Best Fan Writer: This is another person category. Note that it does not just apply to writing done in fanzines. Work published in semiprozines, and even on mailing lists, blogs, BBSs, and similar electronic fora, can be including when judging people for this Award. Only work in professional publications should not be considered.
This is another category that tends not to get much attention, and, like Best Fan Artist, has a definition full of holes large enough to drive a Death Star through – with plenty of wiggle room. As with the Best Fan Artist, what counts towards nominating someone for this award hinges on the Hugo site’s definition of “professional”. In this case publications, presumably including websites, that meet the definition are ineligible.
(Just for what passes for clarity around here, the Hugo definition of professional)
Some Hugo categories (Best Professional Artist, Best Fan Artist, Best Semiprozine, and Best Fanzine) are defined by whether the work done was professional, semi-professional, or fannish. The definition of what is a “professional” publication is somewhat technical. A professional publication either (1) provided at least a quarter the income of any one person or, (2) was owned or published by any entity which provided at least a quarter the income of any of its staff and/or owner.
I thought not.
I’m not going to claim guru-understanding here, since I’m well aware it would be possible to rules lawyer this category into oblivion, but as I understand it, if the publication pays someone 25% or more of their income (presumably annually), then anything published in it doesn’t count. It doesn’t appear to matter whether the author (or artist) was paid, nor does there appear to be any kind of threshold. Caveat Emptor, I suppose.
Anyway, the rules as I read them would allow someone to be nominated for any original work published in fanzines, posted on a blog, posted to fanfiction.net (yes, fanfic does appear to be included. I have to admit to a low hope that nobody tracks down my fanfic alias and tries to nom me for that because how in heck do I turn it down without blowing my cover?), or distributed by any other means including handwritten copies delivered to your Mum on Christmas Day (how you’d get samples to anyone to judge is another question). As long as it’s not a professional publication and it’s science fiction or fantasy (and of course it was published/posted in 2015) it counts.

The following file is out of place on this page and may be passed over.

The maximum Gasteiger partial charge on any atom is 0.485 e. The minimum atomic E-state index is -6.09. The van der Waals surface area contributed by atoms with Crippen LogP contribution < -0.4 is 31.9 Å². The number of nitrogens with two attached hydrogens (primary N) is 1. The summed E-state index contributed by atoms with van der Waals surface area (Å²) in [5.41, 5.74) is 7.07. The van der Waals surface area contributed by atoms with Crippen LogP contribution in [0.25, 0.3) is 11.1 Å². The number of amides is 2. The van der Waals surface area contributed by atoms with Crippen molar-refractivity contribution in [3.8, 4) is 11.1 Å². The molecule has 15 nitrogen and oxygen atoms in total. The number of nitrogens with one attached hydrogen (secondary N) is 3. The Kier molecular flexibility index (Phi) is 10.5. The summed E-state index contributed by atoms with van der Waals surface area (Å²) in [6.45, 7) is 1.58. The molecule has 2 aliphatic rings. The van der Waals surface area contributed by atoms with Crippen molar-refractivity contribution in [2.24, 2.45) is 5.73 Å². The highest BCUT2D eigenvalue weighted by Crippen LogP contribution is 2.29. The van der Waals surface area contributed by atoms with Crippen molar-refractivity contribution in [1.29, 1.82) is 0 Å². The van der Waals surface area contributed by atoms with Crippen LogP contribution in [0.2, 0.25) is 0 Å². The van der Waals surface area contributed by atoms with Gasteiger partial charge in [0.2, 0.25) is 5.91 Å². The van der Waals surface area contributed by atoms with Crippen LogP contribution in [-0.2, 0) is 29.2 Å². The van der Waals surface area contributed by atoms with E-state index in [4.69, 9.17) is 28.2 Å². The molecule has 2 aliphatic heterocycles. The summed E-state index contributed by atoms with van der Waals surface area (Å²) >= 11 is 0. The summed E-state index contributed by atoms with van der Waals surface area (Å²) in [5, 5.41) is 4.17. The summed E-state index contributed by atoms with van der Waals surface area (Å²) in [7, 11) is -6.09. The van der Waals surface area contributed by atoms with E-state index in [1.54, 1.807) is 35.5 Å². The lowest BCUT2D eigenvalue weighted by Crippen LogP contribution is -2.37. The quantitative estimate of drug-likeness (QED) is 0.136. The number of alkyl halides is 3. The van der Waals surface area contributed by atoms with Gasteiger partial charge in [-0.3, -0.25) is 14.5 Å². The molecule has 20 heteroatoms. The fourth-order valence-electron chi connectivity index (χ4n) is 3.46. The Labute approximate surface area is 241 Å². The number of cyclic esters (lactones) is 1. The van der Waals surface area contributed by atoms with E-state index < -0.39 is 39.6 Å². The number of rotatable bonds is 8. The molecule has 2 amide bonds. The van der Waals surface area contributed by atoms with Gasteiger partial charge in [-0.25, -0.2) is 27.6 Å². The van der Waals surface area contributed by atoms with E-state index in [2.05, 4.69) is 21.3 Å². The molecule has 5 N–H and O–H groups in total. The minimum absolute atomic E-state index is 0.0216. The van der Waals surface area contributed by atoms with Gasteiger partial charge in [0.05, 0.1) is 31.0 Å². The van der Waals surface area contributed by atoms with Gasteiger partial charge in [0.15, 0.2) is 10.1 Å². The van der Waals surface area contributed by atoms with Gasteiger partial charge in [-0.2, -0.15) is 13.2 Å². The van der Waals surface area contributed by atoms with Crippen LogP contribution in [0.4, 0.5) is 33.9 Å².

So what’s eligible? In theory, any of my Mad Genius Club posts could be used as the examples to nominate me (but don’t you dare recommend me on the strength of that). Fanfic writers count. If Larry Correia hadn’t pre-excluded himself and informed all and sundry he’ll turn down any nominations he gets, I’d say this year’s entry in The Christmas Noun series most definitely counts. So do any of the Tempest In A Teardrop posts and comics. I’d suggest Dave Freer’s posts here, but he’d probably never forgive me for dumping him in that load of festering poop for another year.
Some of my personal choices: Kris Rusch for practically every post she’s written this year, but particularly the business posts. They’re an invaluable resource for writers trying to navigate the business side of writing. For the humorous side, all the posts in this series appeal to me although be damned if I can figure out how I’d nominate anyone for them. Keith Glass for his comedic gem of a quasi-Lovecraftian review on Amazon. It doesn’t reach the lofty heights of the classic review of sugar-free Gummi bears, but that is long past eligibility.
I’m not going to list the usual suspects, simply because they are the usual suspects and I generally check their blogs every day. They may show up on the list or not, and may be nominated or not. Regardless, from what I’ve read this part year, they are very much worthy.
The pieces I’ve highlighted here are a somewhat… different… selection of potentially eligible works that technically fit the rules (they really are that broad) and appeal to me. If there’s anyone you think deserves a nomination for the quality of their non-professional SF or fantasy writing, feel free to add it to the list.